US retail sales rose in June, amid improved consumer sentiment and a healthier economic outlook, according to the National Retail Federation (NRF).
Total purchase value grew 2.3% year on year in June, with the three-month moving average, which includes April, May and June sales, up 3.7% over the same period a year ago. The moving average for the three months to May rose 3.3% over the year before, the trade organization reported.
“[The] results show the consumer remains engaged,” said NRF chief economist Jack Kleinhenz. “The numbers are consistent with elevated consumer sentiment, healthy household balance sheets, low inflation, and wage and job gains.”
The growth is even more significant because it comes on top of strong gains at the same time last year, Kleinhenz added.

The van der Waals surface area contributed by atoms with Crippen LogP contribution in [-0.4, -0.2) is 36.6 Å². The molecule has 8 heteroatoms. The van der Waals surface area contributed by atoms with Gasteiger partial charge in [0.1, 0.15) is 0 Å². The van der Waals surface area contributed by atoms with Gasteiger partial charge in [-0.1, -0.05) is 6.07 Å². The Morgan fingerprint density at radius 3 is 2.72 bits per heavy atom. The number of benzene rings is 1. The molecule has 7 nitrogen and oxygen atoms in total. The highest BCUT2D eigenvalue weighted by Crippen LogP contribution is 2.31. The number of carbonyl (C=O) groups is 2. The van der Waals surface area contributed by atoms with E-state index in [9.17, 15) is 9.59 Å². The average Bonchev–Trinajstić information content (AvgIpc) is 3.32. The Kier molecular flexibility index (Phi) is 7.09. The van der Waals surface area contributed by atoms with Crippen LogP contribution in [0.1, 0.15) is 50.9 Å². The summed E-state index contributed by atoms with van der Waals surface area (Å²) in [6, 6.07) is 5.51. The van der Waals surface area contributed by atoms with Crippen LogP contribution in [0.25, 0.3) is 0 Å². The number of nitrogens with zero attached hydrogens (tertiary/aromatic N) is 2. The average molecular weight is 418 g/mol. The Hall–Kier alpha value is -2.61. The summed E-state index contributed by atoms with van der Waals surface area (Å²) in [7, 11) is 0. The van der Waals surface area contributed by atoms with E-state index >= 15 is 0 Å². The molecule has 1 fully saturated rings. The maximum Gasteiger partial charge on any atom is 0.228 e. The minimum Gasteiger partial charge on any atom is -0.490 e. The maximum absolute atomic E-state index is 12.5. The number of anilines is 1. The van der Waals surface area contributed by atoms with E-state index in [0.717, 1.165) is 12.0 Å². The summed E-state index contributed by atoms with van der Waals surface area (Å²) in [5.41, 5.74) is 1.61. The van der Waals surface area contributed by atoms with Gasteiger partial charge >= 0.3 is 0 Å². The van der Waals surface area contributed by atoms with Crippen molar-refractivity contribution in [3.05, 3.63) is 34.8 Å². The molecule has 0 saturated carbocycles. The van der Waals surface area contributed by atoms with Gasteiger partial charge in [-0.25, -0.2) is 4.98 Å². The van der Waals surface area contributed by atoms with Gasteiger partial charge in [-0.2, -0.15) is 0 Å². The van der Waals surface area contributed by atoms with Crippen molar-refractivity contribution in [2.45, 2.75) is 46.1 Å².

However, consumer-sentiment data was less positive for the month. The Consumer Confidence Index fell to 121.5 in June from 131.3 in May, the Conference Board reported.
“After two consecutive months of improvement, consumer confidence declined in June to its lowest level since September 2017,” said Lynn Franco, senior director of economic indicators at the Conference Board. “The escalation in trade and tariff tensions earlier this month appears to have shaken consumers’ confidence.”
While the NRF’s outlook is positive, it does note the potential for the US-China trade war to affect US retail sales. “Trade uncertainties continue to weigh on the long-term outlook,” it observed.
Source – www.diamonds.net Rapaport